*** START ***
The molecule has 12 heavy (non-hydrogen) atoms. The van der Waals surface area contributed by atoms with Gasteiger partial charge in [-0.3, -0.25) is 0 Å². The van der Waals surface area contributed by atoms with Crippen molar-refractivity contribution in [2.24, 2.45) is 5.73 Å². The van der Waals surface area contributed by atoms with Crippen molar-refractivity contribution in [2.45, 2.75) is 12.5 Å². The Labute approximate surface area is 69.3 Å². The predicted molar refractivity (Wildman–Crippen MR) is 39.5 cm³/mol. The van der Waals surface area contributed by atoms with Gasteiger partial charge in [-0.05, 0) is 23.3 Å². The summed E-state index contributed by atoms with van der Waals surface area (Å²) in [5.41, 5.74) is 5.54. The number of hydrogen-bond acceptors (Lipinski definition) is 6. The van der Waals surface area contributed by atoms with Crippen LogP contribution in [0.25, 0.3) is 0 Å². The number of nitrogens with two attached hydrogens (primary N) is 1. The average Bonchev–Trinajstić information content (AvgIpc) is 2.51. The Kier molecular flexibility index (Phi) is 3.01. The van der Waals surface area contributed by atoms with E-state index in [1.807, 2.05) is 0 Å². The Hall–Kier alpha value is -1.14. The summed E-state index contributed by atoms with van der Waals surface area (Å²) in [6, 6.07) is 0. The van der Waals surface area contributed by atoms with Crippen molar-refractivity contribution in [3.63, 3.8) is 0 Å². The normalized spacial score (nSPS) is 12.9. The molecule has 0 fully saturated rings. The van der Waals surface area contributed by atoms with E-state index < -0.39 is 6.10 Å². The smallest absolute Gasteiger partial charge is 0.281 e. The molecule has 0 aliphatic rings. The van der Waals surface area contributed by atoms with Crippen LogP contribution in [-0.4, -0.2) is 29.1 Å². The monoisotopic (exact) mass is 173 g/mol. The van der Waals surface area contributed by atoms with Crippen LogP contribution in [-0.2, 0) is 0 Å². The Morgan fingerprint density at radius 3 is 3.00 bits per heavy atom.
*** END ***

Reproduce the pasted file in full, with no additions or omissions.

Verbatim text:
The molecule has 12 heavy (non-hydrogen) atoms. The van der Waals surface area contributed by atoms with Gasteiger partial charge in [-0.3, -0.25) is 0 Å². The van der Waals surface area contributed by atoms with Crippen molar-refractivity contribution in [2.24, 2.45) is 5.73 Å². The van der Waals surface area contributed by atoms with Crippen molar-refractivity contribution in [2.45, 2.75) is 12.5 Å². The Labute approximate surface area is 69.3 Å². The predicted molar refractivity (Wildman–Crippen MR) is 39.5 cm³/mol. The van der Waals surface area contributed by atoms with Gasteiger partial charge in [-0.05, 0) is 23.3 Å². The summed E-state index contributed by atoms with van der Waals surface area (Å²) in [5.41, 5.74) is 5.54. The number of hydrogen-bond acceptors (Lipinski definition) is 6. The van der Waals surface area contributed by atoms with Crippen LogP contribution in [0.25, 0.3) is 0 Å². The number of nitrogens with two attached hydrogens (primary N) is 1. The average Bonchev–Trinajstić information content (AvgIpc) is 2.51. The Kier molecular flexibility index (Phi) is 3.01. The van der Waals surface area contributed by atoms with E-state index in [1.807, 2.05) is 0 Å². The Hall–Kier alpha value is -1.14. The summed E-state index contributed by atoms with van der Waals surface area (Å²) in [6, 6.07) is 0. The van der Waals surface area contributed by atoms with Crippen molar-refractivity contribution in [3.63, 3.8) is 0 Å². The normalized spacial score (nSPS) is 12.9. The molecule has 0 fully saturated rings. The van der Waals surface area contributed by atoms with E-state index < -0.39 is 6.10 Å². The smallest absolute Gasteiger partial charge is 0.281 e. The molecule has 0 aliphatic rings. The van der Waals surface area contributed by atoms with Crippen LogP contribution in [-0.4, -0.2) is 29.1 Å². The monoisotopic (exact) mass is 173 g/mol. The van der Waals surface area contributed by atoms with Crippen LogP contribution in [-0.2, 0) is 0 Å². The Morgan fingerprint density at radius 3 is 3.00 bits per heavy atom.